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AT&T Expands Wi-Fi Hot Zones to Take the Heat Off Its Network

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AT&T (s t) today launched a free Wi-Fi zone in downtown Charlotte, N.C., following the launch of a similar hotspot zone in New York’s Times Square two months ago, but it has not yet announced free Wi-Fi plans in the data-hungry area of San Francisco. The carrier plans a third hotspot pilot in Chicago within the next three weeks. These free hotspots for AT&T customers help to reduce data congestion on the carrier’s 3G network in such areas, which potentially improve customer experiences on a network that has, at times, struggled to keep up with the growing demand for data.

Indeed, AT&T customers are turning towards Wi-Fi connections in droves — not only because of saturated 3G connectivity in some highly populous areas, but because Wi-Fi connections are often faster than 3G. In a statement today, AT&T reports that it handled 68.1 million Wi-Fi connections in the second quarter on its network, which has over 20,000 U.S. hotspot locations. Last year, during the same quarter, only 15 million AT&T customers jumped on to an AT&T Wi-Fi connection.

Although it’s early in the life of these wireless zones, I’m wondering how much they help reduce network congestion. AT&T isn’t saying yet, but it mentioned that it will “gather more information and customer feedback in order to continue to evaluate the benefits of Wi-Fi hotzones to provide another mobile broadband option for customers.” But on its quarterly results call last week, AT&T did specify an 89 percent performance improvement within Manhattan. I suspect most of the improved service is due to infrastructure investment rather than the Times Square hotspot, but as AT&T adds more hotspots, it will be worth watching for any effect, no matter how small.

Sadly for those in San Francisco, where the loudest complaints about AT&T’s network often are heard, there’s no news of any AT&T wireless hotspot zones. AT&T did mention on last week’s call, however, that improvements in San Francisco should be expected roughly 90 days after New York City’s better service. While those improvements could bring a wireless hotspot to Union Square or the Financial District, I think Bay Area residents are hoping for improvements on a wider scale.

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7 Responses to “AT&T Expands Wi-Fi Hot Zones to Take the Heat Off Its Network”

  1. freeloader

    perhaps if they deploy these widely enough we could dump or 3G subscriptions altogether in favor of a basic voice only prepaid SIM and use wifi only for all data consumption and even VOIP when available to save on cellular minutes.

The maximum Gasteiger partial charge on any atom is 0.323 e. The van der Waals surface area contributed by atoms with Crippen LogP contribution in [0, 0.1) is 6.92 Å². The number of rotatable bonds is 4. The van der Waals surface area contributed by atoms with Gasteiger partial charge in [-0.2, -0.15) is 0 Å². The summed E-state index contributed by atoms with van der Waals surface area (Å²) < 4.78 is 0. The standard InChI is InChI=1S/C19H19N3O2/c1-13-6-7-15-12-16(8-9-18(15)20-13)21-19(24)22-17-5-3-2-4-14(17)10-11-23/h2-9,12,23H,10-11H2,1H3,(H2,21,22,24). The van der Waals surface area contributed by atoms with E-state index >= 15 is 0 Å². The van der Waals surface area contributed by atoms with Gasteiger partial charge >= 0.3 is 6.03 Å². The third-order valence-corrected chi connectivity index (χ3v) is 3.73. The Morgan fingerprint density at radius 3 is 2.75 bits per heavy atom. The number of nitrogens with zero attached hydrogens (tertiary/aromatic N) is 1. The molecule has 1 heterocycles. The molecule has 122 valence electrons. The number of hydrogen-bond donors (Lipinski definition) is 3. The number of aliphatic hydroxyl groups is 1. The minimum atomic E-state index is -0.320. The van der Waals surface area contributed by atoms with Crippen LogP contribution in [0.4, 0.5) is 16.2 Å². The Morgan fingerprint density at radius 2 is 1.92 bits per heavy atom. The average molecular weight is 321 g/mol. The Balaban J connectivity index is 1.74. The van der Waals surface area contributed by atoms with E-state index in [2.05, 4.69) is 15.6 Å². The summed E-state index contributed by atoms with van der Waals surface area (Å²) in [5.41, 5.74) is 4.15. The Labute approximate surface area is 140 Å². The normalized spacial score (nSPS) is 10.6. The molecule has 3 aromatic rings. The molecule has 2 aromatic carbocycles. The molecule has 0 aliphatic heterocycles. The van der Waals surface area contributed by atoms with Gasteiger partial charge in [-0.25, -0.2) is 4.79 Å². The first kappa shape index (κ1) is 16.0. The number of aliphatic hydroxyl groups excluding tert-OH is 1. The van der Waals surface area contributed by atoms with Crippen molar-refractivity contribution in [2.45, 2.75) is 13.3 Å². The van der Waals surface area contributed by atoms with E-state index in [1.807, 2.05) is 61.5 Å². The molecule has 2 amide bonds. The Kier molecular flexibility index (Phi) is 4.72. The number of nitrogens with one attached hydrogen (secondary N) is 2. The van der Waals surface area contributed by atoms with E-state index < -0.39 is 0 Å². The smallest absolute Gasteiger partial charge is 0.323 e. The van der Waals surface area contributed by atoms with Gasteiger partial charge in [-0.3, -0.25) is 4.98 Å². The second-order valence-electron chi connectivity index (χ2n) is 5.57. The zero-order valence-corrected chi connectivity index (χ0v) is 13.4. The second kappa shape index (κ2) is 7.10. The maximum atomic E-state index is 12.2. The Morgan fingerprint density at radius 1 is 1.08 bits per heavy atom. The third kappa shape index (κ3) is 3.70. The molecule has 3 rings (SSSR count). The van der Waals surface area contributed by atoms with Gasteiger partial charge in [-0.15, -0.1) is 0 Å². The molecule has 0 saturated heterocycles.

but will AT&T start to allow smartphones on voice only pricing plans?

  2. Ronald Stepp

    Example: I live in Enterprise, Alabama and bought my iPhone in Dothan, Alabama. This was 2 1/2 years ago. I have yet to see a 3G conection anywhere around those cities. If you loom at the AT&T 3G coverage map, there is basically no 3G coverage in the southern half of the state.

    When I called them in June to ask about the lack of 3G anywhere south of Montgomery, I was told that they would be adding “a” 3G tower by the end of e month. Not tower”s” but “a” tower. It seemed awfully convenient to me but what can you do. Surprise, surprise, no 3G has appeared to this day.

    So when AT&T advertises the fastest 3G in the nation and that they cover 95% of the people in the nation, pardon me while I laugh hysterically at these blatant misdepresentations by AT&T.

    • Ronald Stepp

      Sorry, loom=look, and I use a Verizon MiFi for all my connections, since they get 3G down here where I live in the part of the country which includes the 5% that AT&T has written off.

  3. Ronald Stepp

    So with no real data on wifi performance, they drop money like it’s going out of style, but with known performance issues on 3G and the breakdown of their networks because of those selfish thieving greedy iphone users, they can’t be bothered to put the pedal to the metal adding more bandwidth?

  4. The choice of locations is strange. There are two large AT&T buildings anchoring either end of the zone, but there’s not a lot of outdoor activity around there. Yes, you’ve got the NASCAR Hall of Fame and the Convention Center, but those are mostly indoor venues.

    I documented how dead this spot is for 3G with photos back in December, I thought it was ironic given that AT&T had buildings there.